This proof of concept model is a starting point to inform future health and economic analyses that might incorporate the impact of gender equity as an additional impact of vaccination in improving the health and well-being of the population.
In our case study, we found that HPV vaccination among girls could help narrow socioeconomic gender disparities by quantifying the main pathways by which HPV vaccination improves health, which enables improvement in gender equity indicators such as labor force participation and maternal mortality ratios. While these improvements are small when averaged over the entire population, the components measured - labor force participation and maternal mortality ratio - account for 50% of the index scores.
Although the beneficial effects of vaccines on equity by socioeconomic status and geography are increasingly well-documented, little has been done to extend these analyses to examine the linkage between vaccination and gender equity. In this paper, evidence from the published literature is used to develop a conceptual framework demonstrating the potential impact of vaccination on measures of gender equity. This framework is then applied to human papillomavirus (HPV) vaccination in three countries with different economic and disease burden profiles to establish a proof of concept in a variety of contexts.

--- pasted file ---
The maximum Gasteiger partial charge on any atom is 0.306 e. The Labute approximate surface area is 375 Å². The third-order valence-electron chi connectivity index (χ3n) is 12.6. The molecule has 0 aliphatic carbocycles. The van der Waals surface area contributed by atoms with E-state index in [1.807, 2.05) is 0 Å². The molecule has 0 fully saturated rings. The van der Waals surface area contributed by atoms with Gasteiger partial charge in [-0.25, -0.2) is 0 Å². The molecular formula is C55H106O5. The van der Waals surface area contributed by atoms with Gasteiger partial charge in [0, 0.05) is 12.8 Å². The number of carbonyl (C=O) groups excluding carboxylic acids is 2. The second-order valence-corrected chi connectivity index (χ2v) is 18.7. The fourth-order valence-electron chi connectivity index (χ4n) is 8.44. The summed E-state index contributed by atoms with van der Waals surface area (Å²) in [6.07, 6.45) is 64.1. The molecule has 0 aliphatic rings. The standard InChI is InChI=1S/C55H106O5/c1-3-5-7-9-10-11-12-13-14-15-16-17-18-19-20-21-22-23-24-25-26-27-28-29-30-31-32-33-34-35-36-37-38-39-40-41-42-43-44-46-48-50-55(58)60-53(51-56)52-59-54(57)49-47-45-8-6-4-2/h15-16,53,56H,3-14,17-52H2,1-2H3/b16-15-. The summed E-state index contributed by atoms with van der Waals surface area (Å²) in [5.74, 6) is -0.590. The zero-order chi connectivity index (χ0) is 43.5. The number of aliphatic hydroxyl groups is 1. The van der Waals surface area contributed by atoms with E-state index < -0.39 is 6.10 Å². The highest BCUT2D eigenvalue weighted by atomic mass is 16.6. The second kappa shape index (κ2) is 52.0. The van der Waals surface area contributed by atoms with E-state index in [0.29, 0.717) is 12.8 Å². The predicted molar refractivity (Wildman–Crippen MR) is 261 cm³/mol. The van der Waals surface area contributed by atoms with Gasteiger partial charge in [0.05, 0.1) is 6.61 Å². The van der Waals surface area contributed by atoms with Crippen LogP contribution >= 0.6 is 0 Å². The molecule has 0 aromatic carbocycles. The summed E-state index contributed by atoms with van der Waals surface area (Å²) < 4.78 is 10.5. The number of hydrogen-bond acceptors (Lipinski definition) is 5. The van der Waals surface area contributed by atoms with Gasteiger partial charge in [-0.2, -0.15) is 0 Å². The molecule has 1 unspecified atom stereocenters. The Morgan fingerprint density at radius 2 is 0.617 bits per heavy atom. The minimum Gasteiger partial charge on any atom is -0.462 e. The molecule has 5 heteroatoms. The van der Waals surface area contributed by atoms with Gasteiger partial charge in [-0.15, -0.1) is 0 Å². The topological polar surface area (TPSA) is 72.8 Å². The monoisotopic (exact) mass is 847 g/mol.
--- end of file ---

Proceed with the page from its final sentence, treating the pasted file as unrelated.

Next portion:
We conducted a literature review examining evidence on the linkage between health outcomes and dimensions of gender equity. We utilized the Papillomavirus Rapid Interface for Modelling and Economics (PRIME) model to estimate cervical cancer incidence and deaths due to HPV types 16/18 by age in each country. We estimated labor force participation and fertility effects from improvements in health, and converted these into inputs consistent with those used to calculate the United Nations Gender Inequality Index to assess gender equity.